Nigeria’s total debt has risen by N2.044 trillion bringing the nations total debt to N41.6 trillion.
This is according to latest data from the Debt Management Office (DMO), which reveals that the increase was within the first three months of 2022 (Q1)
The DMO also revealed that the federal government of Nigeria, had spent N898.628 billion in servicing both its external and domestic debt obligations.
Breaking down the federal government spending on servicing its domestic debt, the DMO report states that N668.685 billion was spent in Q1 of 2022 representing a 115.4 percent increase from N310.497 billion in the last quarter of the previous year and 9.3 percent increase from N612.712 billion in Q1 of 2021.
From the DMO released data, N229.94 billion ($548.789 million) was disbursed to service external debt, against $286,352 million spent last quarter of 2021 and $1.003 million spent in Q1 of 2021.
Furthermore, Nigeria’s bilateral debt stood at $129.29 million of which $124.568 million was paid to the Export Import Bank of China. Multilateral creditors were also paid $173.337 million during the period under review.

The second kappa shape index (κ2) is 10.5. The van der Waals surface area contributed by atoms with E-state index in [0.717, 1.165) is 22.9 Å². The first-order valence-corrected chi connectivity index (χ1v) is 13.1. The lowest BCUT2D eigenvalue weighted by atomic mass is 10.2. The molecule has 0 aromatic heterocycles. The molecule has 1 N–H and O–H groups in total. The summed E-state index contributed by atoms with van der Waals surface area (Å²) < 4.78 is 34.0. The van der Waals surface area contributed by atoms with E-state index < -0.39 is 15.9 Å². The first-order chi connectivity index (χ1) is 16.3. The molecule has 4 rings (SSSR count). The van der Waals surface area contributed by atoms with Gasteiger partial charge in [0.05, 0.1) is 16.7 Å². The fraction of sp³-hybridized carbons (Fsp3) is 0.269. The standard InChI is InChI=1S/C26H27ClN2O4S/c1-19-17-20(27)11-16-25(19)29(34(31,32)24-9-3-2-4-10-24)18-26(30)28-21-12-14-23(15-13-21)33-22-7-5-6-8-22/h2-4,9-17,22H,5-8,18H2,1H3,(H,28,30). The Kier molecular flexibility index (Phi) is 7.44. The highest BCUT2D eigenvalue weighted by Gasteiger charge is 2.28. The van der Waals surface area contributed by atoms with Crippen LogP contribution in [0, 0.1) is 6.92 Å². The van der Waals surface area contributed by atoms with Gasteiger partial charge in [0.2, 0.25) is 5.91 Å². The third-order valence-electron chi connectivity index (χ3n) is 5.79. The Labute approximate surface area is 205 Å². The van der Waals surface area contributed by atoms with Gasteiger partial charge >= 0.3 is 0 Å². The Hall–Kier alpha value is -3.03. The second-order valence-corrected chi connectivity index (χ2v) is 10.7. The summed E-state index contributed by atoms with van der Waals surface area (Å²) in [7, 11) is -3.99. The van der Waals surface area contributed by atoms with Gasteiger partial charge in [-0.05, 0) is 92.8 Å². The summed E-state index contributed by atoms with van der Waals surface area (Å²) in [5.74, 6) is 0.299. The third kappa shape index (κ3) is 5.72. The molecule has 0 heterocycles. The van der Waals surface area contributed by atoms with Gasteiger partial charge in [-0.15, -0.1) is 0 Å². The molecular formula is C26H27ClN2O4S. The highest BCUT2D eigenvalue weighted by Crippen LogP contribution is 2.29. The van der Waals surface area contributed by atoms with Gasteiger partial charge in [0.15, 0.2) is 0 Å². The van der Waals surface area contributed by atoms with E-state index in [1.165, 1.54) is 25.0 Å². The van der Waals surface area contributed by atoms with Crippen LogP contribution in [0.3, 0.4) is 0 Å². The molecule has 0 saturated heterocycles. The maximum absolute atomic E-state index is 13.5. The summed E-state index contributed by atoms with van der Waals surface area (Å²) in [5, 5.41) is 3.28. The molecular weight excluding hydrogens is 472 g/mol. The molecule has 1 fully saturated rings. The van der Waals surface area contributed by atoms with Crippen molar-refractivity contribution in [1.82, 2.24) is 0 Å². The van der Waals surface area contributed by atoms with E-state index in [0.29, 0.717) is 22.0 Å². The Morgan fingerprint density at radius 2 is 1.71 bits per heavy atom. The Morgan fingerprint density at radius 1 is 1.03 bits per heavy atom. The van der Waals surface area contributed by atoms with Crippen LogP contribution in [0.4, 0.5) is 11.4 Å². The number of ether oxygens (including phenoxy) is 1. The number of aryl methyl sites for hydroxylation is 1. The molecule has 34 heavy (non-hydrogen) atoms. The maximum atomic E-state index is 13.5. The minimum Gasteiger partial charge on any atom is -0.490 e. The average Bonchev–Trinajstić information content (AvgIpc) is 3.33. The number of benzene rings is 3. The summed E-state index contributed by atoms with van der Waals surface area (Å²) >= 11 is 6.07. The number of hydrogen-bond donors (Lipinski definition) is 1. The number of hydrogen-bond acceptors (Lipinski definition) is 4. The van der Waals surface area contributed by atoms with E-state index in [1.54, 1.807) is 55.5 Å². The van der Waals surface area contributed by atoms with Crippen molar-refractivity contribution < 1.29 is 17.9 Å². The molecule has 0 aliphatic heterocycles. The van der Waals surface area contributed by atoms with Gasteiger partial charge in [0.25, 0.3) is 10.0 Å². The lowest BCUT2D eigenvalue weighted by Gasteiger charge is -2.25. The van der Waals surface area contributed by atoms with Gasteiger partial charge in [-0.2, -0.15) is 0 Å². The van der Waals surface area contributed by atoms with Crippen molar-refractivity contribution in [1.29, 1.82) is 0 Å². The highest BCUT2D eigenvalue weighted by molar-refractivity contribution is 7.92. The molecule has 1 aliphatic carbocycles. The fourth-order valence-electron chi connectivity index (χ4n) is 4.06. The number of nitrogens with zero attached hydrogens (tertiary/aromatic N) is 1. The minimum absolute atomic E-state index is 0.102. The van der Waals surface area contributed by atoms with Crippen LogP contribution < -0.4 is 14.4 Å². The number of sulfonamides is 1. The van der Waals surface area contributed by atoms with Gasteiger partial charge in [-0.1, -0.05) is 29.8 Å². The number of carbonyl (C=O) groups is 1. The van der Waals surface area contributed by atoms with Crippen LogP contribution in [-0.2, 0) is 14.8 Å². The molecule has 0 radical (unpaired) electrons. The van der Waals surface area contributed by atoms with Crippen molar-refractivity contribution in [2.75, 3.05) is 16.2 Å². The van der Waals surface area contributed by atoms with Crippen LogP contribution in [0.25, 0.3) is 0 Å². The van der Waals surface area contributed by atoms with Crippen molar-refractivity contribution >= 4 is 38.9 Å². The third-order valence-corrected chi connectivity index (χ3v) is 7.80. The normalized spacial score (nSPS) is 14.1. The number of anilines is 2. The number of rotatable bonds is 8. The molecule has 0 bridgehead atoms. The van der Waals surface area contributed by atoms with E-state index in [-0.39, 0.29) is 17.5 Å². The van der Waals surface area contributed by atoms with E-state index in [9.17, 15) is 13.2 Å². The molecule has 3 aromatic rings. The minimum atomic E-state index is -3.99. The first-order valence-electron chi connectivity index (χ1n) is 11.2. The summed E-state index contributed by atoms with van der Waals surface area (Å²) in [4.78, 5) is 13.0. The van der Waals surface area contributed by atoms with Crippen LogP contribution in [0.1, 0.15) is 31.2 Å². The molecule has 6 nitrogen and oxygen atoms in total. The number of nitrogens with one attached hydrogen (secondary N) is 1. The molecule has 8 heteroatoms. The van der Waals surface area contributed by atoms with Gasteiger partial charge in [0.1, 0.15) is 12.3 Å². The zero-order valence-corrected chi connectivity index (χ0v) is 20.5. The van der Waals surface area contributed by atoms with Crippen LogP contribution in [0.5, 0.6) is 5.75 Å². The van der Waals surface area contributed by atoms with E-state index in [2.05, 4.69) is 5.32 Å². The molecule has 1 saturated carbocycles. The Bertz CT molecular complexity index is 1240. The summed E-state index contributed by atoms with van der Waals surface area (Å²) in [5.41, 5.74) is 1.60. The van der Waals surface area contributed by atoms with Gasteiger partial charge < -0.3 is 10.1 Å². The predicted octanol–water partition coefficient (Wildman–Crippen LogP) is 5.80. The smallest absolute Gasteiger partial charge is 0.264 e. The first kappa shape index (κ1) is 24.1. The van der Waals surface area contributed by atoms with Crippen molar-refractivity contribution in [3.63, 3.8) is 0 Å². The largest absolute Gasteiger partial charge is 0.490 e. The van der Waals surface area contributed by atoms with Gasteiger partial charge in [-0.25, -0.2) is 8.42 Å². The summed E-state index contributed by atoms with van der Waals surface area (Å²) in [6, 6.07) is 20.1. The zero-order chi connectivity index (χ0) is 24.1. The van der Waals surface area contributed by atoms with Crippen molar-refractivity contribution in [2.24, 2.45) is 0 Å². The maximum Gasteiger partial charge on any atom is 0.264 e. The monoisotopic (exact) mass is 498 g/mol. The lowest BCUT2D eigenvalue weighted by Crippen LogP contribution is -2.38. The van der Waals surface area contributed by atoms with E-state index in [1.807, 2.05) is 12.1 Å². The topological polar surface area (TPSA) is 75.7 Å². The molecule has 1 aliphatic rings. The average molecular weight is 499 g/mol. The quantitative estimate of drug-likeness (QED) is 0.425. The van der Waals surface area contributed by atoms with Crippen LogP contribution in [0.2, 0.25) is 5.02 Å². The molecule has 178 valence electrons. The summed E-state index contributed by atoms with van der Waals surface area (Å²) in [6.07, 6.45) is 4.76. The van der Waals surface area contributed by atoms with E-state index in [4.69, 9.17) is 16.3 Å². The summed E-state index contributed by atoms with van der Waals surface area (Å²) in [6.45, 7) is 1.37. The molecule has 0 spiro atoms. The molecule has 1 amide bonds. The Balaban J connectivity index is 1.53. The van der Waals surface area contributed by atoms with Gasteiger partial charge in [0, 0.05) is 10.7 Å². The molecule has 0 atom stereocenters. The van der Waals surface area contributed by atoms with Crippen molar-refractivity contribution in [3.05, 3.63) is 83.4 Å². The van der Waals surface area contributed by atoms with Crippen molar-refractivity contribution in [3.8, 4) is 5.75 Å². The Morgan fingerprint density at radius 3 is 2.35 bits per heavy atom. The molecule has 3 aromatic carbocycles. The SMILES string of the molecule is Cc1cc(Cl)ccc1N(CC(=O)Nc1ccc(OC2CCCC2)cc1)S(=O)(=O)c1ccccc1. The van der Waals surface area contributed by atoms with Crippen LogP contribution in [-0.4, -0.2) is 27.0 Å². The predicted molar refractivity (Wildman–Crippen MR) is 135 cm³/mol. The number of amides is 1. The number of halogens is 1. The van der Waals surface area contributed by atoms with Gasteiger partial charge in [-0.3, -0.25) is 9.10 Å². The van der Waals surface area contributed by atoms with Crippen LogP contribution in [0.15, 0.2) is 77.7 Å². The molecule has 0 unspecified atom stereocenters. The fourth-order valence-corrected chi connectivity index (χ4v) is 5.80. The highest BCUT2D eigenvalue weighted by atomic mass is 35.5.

Moreso, the federal government plans to spend N3.9 trillion of the N16 trillion 2022 budget on servicing debt.
Domestic and external public debt stock of the federal government, the 36 state governments and the Federal Capital Territory (FCT) at the close of Q1 of 2022 stood at N41.60 trillion ($100.07 billion) from N39.56 trillion ($95.78 billion) at the close of 2021.
Recall that at the close of 2021 the country’s total debt stood at N39.556 trillion ($95.779 billion) growing by N6.641 trillion from N32.915 trillion ($86.392 billion) at the close of 2020.
Although, Nigeria’s total public debt to Gross Domestic Product (GDP) rose by 23.27 per cent. It is however below Nigeria’s self-imposed limit of 40 per cent.
The debt office said the momentum by the government to grow and diversify revenues remain a priority to ensure that public debt is sustainable.
“Initiatives in this regard are yielding results as actual revenues from January to November 2021 at N5.51 trillion was 39.21 per cent more than the N3.96 trillion recorded in 2020. Similarly, the share of Non-oil Revenue grew to 80 per cent compared to 61 per cent in 2020,”
Recall that CEM reported that the International Monetary Fund (IMF) warned that Nigeria may spend 100 percent of its revenue on debt servicing.
The rising debt continues to raise concerns that the country may soon run out of room to finance its debts.